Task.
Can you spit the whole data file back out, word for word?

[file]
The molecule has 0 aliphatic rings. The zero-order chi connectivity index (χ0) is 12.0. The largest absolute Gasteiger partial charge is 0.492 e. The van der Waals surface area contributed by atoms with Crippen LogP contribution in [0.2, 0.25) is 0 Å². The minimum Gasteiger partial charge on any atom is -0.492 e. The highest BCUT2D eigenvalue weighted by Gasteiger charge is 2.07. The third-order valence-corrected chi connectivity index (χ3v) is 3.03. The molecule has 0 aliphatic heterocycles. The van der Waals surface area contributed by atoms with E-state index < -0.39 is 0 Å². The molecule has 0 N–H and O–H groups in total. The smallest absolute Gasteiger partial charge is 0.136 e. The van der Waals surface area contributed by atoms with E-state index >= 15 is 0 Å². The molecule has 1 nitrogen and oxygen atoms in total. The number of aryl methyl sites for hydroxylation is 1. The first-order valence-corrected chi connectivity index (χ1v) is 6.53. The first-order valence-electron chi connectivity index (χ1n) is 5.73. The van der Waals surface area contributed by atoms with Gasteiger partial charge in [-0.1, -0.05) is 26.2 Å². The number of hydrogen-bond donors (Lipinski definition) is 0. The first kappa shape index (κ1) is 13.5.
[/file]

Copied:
The molecule has 0 aliphatic rings. The zero-order chi connectivity index (χ0) is 12.0. The largest absolute Gasteiger partial charge is 0.492 e. The van der Waals surface area contributed by atoms with Crippen LogP contribution in [0.2, 0.25) is 0 Å². The minimum Gasteiger partial charge on any atom is -0.492 e. The highest BCUT2D eigenvalue weighted by Gasteiger charge is 2.07. The third-order valence-corrected chi connectivity index (χ3v) is 3.03. The molecule has 0 aliphatic heterocycles. The van der Waals surface area contributed by atoms with E-state index < -0.39 is 0 Å². The molecule has 0 N–H and O–H groups in total. The smallest absolute Gasteiger partial charge is 0.136 e. The van der Waals surface area contributed by atoms with E-state index >= 15 is 0 Å². The molecule has 1 nitrogen and oxygen atoms in total. The number of aryl methyl sites for hydroxylation is 1. The first-order valence-corrected chi connectivity index (χ1v) is 6.53. The first-order valence-electron chi connectivity index (χ1n) is 5.73. The van der Waals surface area contributed by atoms with Gasteiger partial charge in [-0.1, -0.05) is 26.2 Å². The number of hydrogen-bond donors (Lipinski definition) is 0. The first kappa shape index (κ1) is 13.5.